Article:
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Promoting Irish Culture and History from Little Rock, Arkansas, USA


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Baptism of Mary Harris “Mother” Jones, Union Organizer & Activist

Mary G. Harris Jones, known as Mother Jones, an Irish-born American schoolteacher and dressmaker who becomes a prominent union organiser, community organiser, and activist, is baptised on August 1, 1837, in Cork, County Cork. Her exact date of birth is uncertain. She is once deemed “the most dangerous woman in America” because of her union activities.

Jones is the daughter of Richard Harris, a Roman Catholic tenant farmer and railway labourer, and Ellen (née Cotter) Harris. She and her family are victims of the Great Famine, as are many other Irish families of the time. The famine forces more than a million families, including the Harrises, to immigrate to North America when she is ten years old. She lives in the United States and Canada, where she attends and later teaches in a Roman Catholic normal school in Toronto. In the United States she teaches in a convent school in Monroe, Michigan and works as a seamstress. In 1861 she marries George Jones, an iron-moulder and labour union member in Memphis, Tennessee. After the death of her husband and their four children in a yellow fever epidemic in 1867, she relocates to Chicago, Illinois, where she becomes involved with an early industrial union, the Knights of Labor. Her seamstress shop is destroyed in the Great Chicago Fire of 1871.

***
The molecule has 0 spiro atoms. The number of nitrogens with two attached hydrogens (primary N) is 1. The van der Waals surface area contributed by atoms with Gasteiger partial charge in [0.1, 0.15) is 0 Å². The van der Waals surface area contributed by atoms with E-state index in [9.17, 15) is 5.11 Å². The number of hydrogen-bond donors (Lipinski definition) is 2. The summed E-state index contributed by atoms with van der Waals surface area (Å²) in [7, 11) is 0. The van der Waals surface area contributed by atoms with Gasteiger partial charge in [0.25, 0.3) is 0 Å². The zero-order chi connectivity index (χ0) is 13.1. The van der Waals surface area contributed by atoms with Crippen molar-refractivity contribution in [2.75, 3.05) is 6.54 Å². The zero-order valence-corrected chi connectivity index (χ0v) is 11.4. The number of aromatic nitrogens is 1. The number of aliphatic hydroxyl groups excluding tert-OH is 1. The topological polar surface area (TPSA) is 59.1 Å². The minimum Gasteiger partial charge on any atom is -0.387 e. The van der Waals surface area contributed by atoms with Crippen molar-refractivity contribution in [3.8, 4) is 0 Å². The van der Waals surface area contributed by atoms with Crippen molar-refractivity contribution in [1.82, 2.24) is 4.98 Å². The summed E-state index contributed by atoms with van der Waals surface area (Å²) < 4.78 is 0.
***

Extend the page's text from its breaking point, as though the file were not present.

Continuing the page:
In the 1890s Jones becomes known as ‘Mother’ Jones and begins a long association with socialist causes and the United Mine Workers of America. She attends the founding convention of Social Democracy of America, later known as the Cooperative Brotherhood, in 1897 and in the same year organises support and publicity for striking bituminous coal miners in West Virginia, including a children’s march and parades of farmers delivering food to the miners’ camp. These types of defiant mass action become her trademark. Notable activities include organising women in support of an 1899 anthracite coal strike in eastern Pennsylvania, directing strikes of young women working in textile mills, a 1903 ‘children’s crusade’ against child labour which includes a ninety-mile march from Philadelphia to New York City, participating in 1905 in the founding convention of the Industrial Workers of the World, a radical labour union committed to the organisation of unskilled workers, campaigning for the release of Mexican revolutionaries imprisoned in American jails, and testifying in 1915 in congressional hearings against the abuse of corporate power by Rockefeller interests.